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Is there a link between concussions and dementia?

        Health | Dementia

Athletes and Concussions
Justin Strzelczyk of the Pittsburgh Steelers on the sideline during a game against the San Diego Chargers in Pittsburgh, Penn.
Justin Strzelczyk of the Pittsburgh Steelers on the sideline during a game against the San Diego Chargers in Pittsburgh, Penn.
George Gojkovich/Getty Images

Even mild concussions, especially when sustained within a short period of time, can lead to long-term effects or disabilities, such as memory loss, diminished senses or mood swings. And while the symptoms of a Grade One concussion disappear within 15 minutes, the brain may not fully heal for a week or longer [source: Wanjek]. A Mayo Clinic study found that a person's risk of developing Parkinson's disease increases by a factor of four after a moderate head injury [source: Mayo Clinic]. The risk goes up greatly with more severe head injuries, indicating that head trauma is a contributing factor for some people who develop Parkinson's.

­Boxers are notorious for suffering many of the long-term effects of concussions, particularly because concussion risk increases greatly after a person has already experienced one. Some of these effects have been observed, if not diagnosed or treated, for 80 years [source: ABC News]. Many former boxers experience blackouts, slurred speech, confusion and mood swings.

Athletes often don't tell others about concussions received. Frequently they fear being labeled as lacking heart or losing a starting spot on a team [source: Schwarz]. The problem with reporting concussions is particularly acute in the NFL. According to a study at the University of North Carolina, the prevalence of depression in NFL players is related to the number of concussions sustained [source: Schwarz]. Among surveyed players who had three or more concussions, 20.2 percent were clinically depressed [source: Schwarz].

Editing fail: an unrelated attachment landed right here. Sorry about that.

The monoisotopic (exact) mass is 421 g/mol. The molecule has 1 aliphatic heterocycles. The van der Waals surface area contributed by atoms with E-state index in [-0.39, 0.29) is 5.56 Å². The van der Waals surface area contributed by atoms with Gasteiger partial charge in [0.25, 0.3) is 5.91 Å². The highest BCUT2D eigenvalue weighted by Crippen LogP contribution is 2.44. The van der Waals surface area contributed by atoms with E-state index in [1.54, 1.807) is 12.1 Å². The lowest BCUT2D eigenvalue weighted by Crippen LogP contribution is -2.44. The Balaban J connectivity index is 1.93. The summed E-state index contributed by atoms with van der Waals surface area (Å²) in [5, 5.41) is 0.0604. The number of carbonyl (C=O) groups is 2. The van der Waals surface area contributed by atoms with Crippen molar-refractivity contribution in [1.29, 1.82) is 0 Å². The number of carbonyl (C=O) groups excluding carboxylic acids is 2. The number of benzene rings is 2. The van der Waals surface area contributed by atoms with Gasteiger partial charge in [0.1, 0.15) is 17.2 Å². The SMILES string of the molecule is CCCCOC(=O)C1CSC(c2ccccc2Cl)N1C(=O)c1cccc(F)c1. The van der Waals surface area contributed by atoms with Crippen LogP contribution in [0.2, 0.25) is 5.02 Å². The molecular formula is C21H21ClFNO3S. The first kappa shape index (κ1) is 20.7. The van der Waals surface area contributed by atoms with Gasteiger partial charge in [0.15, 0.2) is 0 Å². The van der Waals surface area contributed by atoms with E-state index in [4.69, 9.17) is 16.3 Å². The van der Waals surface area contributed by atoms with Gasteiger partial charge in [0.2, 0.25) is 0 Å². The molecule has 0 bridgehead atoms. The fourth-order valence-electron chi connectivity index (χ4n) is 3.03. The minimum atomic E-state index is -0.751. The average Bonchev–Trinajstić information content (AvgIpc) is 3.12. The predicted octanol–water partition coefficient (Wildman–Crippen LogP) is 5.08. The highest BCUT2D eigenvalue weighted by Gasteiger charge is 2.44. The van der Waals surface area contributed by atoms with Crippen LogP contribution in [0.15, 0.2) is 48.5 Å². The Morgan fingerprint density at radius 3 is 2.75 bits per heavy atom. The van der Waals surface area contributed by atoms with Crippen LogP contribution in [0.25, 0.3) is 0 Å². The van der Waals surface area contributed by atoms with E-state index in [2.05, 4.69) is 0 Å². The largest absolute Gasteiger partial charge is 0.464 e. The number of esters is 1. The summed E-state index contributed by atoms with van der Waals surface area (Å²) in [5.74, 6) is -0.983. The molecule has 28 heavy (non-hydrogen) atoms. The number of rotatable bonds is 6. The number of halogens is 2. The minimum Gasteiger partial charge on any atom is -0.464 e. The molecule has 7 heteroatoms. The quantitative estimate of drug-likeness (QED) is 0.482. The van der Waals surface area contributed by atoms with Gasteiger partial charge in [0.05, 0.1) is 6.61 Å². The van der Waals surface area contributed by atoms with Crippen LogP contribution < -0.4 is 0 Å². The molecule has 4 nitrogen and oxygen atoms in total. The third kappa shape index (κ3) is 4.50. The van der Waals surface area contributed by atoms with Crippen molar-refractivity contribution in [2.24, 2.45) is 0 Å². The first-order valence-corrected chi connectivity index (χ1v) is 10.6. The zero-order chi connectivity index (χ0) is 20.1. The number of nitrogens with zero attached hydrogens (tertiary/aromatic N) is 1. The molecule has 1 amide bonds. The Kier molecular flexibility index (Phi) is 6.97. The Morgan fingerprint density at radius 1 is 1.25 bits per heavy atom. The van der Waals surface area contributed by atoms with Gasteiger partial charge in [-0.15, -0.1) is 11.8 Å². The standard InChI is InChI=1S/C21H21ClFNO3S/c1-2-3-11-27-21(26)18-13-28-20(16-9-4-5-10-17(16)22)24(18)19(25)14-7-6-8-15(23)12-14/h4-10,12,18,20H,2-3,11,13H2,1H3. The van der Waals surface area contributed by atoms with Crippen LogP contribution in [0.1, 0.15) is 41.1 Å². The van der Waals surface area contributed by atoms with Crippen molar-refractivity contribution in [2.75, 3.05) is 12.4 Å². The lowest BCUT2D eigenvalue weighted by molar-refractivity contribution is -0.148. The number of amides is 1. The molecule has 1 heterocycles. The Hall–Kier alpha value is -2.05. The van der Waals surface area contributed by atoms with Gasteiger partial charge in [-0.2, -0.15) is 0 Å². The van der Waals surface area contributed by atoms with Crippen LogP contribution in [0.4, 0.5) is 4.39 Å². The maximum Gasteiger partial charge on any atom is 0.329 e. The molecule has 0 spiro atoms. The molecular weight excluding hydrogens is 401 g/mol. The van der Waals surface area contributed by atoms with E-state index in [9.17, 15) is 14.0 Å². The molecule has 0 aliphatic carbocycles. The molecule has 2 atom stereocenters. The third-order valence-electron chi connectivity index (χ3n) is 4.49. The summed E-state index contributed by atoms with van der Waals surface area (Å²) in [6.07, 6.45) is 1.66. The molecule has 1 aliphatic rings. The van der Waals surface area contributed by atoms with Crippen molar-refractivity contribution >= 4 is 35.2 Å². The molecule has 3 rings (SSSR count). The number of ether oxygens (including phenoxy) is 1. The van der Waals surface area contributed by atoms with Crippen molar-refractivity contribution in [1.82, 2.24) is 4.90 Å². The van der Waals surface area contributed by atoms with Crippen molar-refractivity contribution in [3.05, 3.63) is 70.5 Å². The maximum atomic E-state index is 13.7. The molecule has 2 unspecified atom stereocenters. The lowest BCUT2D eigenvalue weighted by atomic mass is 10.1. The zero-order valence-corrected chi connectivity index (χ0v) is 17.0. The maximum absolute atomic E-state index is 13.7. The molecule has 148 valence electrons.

On Sept. 30, 2004, former NFL player Justin Strzelczyk died in a car crash at the age of 36 as he fled from police officers in a high-speed chase. A post-mortem test performed three years later showed that Strzelczyk had brain damage akin to dementia. The diagnosis was chronic traumatic encephalopathy (CTE), also called punch drunk syndrome, boxer's syndrome or dementia pugilistica. Common in boxers, CTE is caused by head trauma, developing on average 16 years after the first head injury [source: About Dementia]. The brain of a patient with CTE shows tangles and threads, such as those found in the brains of Alzheimer's patients. In later stages, CTE patients develop the symptoms of Alzheimer's disease and dementia.

At least three other deceased NFL players have been diagnosed with or showed strong evidence of CTE. Mike Webster, Terry Long and Andre Waters died, respectively, at ages 50, 42 and 44. Long and Waters committed suicide. Waters' brain resembled that of an octogenarian with Alzheimer's disease.

In February 2007, former Patriots linebacker Ted Johnson announced that his health problems, which include symptoms similar to those of early-onset Alzheimer's disease, could be traced to concussions sustained in rapid succession as a player. He also said that Patriots coach Bill Belichick had pressured him to play in spite of a trainer's advice. One doctor told the New York Times that Johnson, who was 36 at the time of the announcement, could be in the advanced stages of Alzheimer's disease by his 50s [source: Schwarz].

That May, NFL Commissioner Roger Goodell established new rules for dealing with concussions, including better educating players about the injury. The league described plans to develop a system through which players and officials can report if a doctor or coach isn't acting in the best interests of a player's health. The NFL players union created a charitable fund to aid former players suffering from dementia. Players now undergo neuropsychological tests before each season, although each team determines its own rules regarding when players with head injuries can resume activity.

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